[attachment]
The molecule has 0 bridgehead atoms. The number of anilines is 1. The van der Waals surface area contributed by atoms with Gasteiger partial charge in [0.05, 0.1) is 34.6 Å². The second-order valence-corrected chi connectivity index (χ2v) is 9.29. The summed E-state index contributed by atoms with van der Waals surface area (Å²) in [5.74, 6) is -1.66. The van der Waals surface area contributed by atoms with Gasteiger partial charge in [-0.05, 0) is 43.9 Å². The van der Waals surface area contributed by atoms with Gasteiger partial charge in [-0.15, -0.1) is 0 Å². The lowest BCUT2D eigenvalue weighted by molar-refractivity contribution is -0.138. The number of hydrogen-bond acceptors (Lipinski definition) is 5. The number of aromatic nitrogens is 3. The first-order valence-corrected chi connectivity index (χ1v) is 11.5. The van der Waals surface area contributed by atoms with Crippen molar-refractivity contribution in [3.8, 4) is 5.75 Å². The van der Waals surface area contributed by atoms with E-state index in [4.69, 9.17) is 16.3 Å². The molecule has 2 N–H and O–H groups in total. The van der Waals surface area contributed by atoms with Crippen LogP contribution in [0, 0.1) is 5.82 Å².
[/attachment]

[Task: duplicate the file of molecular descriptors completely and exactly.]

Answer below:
The molecule has 0 bridgehead atoms. The number of anilines is 1. The van der Waals surface area contributed by atoms with Gasteiger partial charge in [0.05, 0.1) is 34.6 Å². The second-order valence-corrected chi connectivity index (χ2v) is 9.29. The summed E-state index contributed by atoms with van der Waals surface area (Å²) in [5.74, 6) is -1.66. The van der Waals surface area contributed by atoms with Gasteiger partial charge in [-0.05, 0) is 43.9 Å². The van der Waals surface area contributed by atoms with Gasteiger partial charge in [-0.15, -0.1) is 0 Å². The lowest BCUT2D eigenvalue weighted by molar-refractivity contribution is -0.138. The number of hydrogen-bond acceptors (Lipinski definition) is 5. The number of aromatic nitrogens is 3. The first-order valence-corrected chi connectivity index (χ1v) is 11.5. The van der Waals surface area contributed by atoms with Crippen molar-refractivity contribution in [3.8, 4) is 5.75 Å². The van der Waals surface area contributed by atoms with E-state index in [4.69, 9.17) is 16.3 Å². The molecule has 2 N–H and O–H groups in total. The van der Waals surface area contributed by atoms with Crippen LogP contribution in [0, 0.1) is 5.82 Å².